Building a Classroom Community, part 2

Hannah Chandler

Getting to know your students well

The first step in building a strong classroom community is getting to know your students as individuals. When children feel known, understood, and cared about, they are better able to develop relationships with you and with their peers. Strong relationships and a sense of belonging reduce the potential for challenging behavior and contribute to a positive, successful experience in school. Furthermore, when you know your students well, you will be better able to connect work in the classroom to their lives and interests.
Getting to know your students

It is important that we as teachers are aware of the facts of our students’ lives: their cultural backgrounds, their own personalities and temperaments, their prior school experiences, and details about their family lives. It is also important to understand what moves our students: what they are curious about, what makes them laugh, what they enjoy doing, and what makes them feel confident and successful.

You might find the following to be enjoyable and effective ways to get to know your students better.

Reaching out to families & students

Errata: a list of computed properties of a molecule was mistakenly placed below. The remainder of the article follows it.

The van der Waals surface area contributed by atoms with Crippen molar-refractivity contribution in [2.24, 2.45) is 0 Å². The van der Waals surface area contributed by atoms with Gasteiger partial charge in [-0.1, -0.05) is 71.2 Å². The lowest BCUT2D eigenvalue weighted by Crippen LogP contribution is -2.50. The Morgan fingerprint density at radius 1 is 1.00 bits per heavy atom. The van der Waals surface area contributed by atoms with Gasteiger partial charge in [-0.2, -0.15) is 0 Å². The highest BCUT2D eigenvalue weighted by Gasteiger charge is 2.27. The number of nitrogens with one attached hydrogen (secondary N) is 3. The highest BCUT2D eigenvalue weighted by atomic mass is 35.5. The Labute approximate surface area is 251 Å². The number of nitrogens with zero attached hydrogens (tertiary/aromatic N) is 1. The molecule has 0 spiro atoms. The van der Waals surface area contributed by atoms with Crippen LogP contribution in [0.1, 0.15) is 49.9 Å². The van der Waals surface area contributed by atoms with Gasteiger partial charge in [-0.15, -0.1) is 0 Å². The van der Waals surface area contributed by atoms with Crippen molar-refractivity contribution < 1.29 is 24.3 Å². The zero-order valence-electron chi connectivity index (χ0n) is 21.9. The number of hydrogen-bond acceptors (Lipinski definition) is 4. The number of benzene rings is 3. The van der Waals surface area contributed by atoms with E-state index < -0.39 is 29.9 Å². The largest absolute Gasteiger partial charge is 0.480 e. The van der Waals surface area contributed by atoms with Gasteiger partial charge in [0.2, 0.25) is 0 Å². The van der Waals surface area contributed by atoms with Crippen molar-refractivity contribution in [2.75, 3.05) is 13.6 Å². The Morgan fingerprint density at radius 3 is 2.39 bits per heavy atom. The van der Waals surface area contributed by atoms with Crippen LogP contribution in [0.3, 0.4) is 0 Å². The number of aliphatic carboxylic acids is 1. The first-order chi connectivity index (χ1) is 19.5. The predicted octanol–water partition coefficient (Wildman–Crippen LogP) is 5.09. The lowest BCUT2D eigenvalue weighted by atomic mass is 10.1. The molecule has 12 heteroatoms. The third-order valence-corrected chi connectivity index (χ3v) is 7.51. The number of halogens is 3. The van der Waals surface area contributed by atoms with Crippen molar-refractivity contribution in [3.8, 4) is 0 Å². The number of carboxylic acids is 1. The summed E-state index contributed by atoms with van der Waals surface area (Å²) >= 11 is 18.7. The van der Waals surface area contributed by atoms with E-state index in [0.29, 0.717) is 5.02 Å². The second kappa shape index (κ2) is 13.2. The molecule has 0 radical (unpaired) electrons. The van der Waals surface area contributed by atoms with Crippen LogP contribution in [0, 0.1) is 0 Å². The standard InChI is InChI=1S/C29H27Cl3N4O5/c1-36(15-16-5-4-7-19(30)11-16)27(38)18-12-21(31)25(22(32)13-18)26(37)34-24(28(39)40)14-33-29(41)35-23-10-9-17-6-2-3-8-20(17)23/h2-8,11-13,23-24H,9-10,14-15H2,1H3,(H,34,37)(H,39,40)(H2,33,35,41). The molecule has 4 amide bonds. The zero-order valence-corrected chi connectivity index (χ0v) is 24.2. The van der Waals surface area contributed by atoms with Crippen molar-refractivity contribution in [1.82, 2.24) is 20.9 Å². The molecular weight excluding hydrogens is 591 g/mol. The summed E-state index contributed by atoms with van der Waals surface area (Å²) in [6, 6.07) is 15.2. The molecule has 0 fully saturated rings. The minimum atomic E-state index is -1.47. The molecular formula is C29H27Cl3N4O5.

• Call or visit with families to learn more about their children. Ask families (if appropriate) to complete surveys about their children that include positive questions like, “What is your child curious about?” “What does your child most enjoy doing when not in school?” “What kinds of books does your child like to read?” “What makes your child laugh?”
  • In the first weeks and months of school, have lunch with individual students or small groups of students. You might bring a few special placemats to the cafeteria and sit at the end of a table with a small group of students while keeping an eye on the rest of your class. If you don’t have to eat with your class, host the special lunches in your classroom.

Sharing information as a classroom community

  • Post a question of the day and have students respond to it by writing their initials in one cell of a bar graph.
  • Each week, select a different student to be the featured artist or author. Include an “About the Artist” or “About the Author” statement with each student’s posted work.

Autobiographical assignments

  • Have students create and present a poster or box that tells all about them: who the members of their family are, what they like to do, what is special to them, and so on.
  • Have students create timelines of their own lives, with the year zero being the year they were born. If they’d like, they can include events that happened before as well as during their lives. They can draw pictures or use photographs to illustrate their autobiographical timelines.

Hannah Chandler is a curriculum writer for MLC.